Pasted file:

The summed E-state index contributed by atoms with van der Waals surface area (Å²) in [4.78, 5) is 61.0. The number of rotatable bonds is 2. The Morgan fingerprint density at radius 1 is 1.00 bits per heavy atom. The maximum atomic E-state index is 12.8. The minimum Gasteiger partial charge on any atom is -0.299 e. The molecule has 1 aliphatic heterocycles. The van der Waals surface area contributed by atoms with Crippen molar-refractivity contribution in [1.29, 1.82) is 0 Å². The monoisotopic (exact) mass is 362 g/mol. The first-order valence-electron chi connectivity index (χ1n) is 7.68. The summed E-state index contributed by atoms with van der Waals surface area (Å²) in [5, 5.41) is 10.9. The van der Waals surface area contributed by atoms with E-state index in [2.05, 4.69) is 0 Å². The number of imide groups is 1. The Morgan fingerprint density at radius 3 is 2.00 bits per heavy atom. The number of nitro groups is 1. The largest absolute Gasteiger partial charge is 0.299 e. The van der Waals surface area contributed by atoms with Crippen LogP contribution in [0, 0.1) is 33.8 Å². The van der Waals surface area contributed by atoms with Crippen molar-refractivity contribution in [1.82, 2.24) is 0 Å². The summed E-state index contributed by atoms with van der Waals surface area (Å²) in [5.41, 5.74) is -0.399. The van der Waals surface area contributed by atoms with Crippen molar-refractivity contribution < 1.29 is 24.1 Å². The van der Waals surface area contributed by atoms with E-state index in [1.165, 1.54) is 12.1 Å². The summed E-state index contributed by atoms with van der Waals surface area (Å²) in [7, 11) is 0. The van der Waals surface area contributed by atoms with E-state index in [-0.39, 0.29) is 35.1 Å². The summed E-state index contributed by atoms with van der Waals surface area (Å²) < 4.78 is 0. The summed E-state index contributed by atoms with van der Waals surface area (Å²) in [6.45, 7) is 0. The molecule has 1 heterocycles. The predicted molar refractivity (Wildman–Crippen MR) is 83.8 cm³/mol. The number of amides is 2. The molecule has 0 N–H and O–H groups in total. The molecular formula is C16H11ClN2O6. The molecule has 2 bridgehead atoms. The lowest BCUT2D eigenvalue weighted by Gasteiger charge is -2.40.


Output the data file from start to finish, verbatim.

The summed E-state index contributed by atoms with van der Waals surface area (Å²) in [4.78, 5) is 61.0. The number of rotatable bonds is 2. The Morgan fingerprint density at radius 1 is 1.00 bits per heavy atom. The maximum atomic E-state index is 12.8. The minimum Gasteiger partial charge on any atom is -0.299 e. The molecule has 1 aliphatic heterocycles. The van der Waals surface area contributed by atoms with Crippen molar-refractivity contribution in [1.29, 1.82) is 0 Å². The monoisotopic (exact) mass is 362 g/mol. The first-order valence-electron chi connectivity index (χ1n) is 7.68. The summed E-state index contributed by atoms with van der Waals surface area (Å²) in [5, 5.41) is 10.9. The van der Waals surface area contributed by atoms with E-state index in [2.05, 4.69) is 0 Å². The number of imide groups is 1. The Morgan fingerprint density at radius 3 is 2.00 bits per heavy atom. The number of nitro groups is 1. The largest absolute Gasteiger partial charge is 0.299 e. The van der Waals surface area contributed by atoms with Crippen LogP contribution in [0, 0.1) is 33.8 Å². The van der Waals surface area contributed by atoms with Crippen molar-refractivity contribution in [1.82, 2.24) is 0 Å². The summed E-state index contributed by atoms with van der Waals surface area (Å²) in [5.41, 5.74) is -0.399. The van der Waals surface area contributed by atoms with Crippen molar-refractivity contribution < 1.29 is 24.1 Å². The van der Waals surface area contributed by atoms with E-state index in [1.165, 1.54) is 12.1 Å². The summed E-state index contributed by atoms with van der Waals surface area (Å²) in [7, 11) is 0. The van der Waals surface area contributed by atoms with E-state index in [-0.39, 0.29) is 35.1 Å². The summed E-state index contributed by atoms with van der Waals surface area (Å²) < 4.78 is 0. The summed E-state index contributed by atoms with van der Waals surface area (Å²) in [6.45, 7) is 0. The molecule has 1 heterocycles. The predicted molar refractivity (Wildman–Crippen MR) is 83.8 cm³/mol. The number of amides is 2. The molecule has 0 N–H and O–H groups in total. The molecular formula is C16H11ClN2O6. The molecule has 2 bridgehead atoms. The lowest BCUT2D eigenvalue weighted by Gasteiger charge is -2.40.